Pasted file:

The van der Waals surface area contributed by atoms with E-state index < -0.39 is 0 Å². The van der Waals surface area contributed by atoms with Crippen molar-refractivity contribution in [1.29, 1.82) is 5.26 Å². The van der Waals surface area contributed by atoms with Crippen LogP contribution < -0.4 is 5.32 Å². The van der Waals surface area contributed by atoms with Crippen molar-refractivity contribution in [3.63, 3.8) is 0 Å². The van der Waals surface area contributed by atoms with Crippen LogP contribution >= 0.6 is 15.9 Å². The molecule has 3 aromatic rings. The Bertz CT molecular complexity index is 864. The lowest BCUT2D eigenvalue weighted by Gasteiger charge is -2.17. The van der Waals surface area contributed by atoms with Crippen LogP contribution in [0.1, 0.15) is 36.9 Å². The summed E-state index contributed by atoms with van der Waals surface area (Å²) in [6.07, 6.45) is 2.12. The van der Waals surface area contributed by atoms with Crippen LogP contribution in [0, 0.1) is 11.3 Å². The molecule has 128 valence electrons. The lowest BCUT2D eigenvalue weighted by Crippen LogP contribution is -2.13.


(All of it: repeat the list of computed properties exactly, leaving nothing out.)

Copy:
The van der Waals surface area contributed by atoms with E-state index < -0.39 is 0 Å². The van der Waals surface area contributed by atoms with Crippen molar-refractivity contribution in [1.29, 1.82) is 5.26 Å². The van der Waals surface area contributed by atoms with Crippen LogP contribution < -0.4 is 5.32 Å². The van der Waals surface area contributed by atoms with Crippen molar-refractivity contribution in [3.63, 3.8) is 0 Å². The van der Waals surface area contributed by atoms with Crippen LogP contribution >= 0.6 is 15.9 Å². The molecule has 3 aromatic rings. The Bertz CT molecular complexity index is 864. The lowest BCUT2D eigenvalue weighted by Gasteiger charge is -2.17. The van der Waals surface area contributed by atoms with Crippen LogP contribution in [0.1, 0.15) is 36.9 Å². The summed E-state index contributed by atoms with van der Waals surface area (Å²) in [6.07, 6.45) is 2.12. The van der Waals surface area contributed by atoms with Crippen LogP contribution in [0, 0.1) is 11.3 Å². The molecule has 128 valence electrons. The lowest BCUT2D eigenvalue weighted by Crippen LogP contribution is -2.13.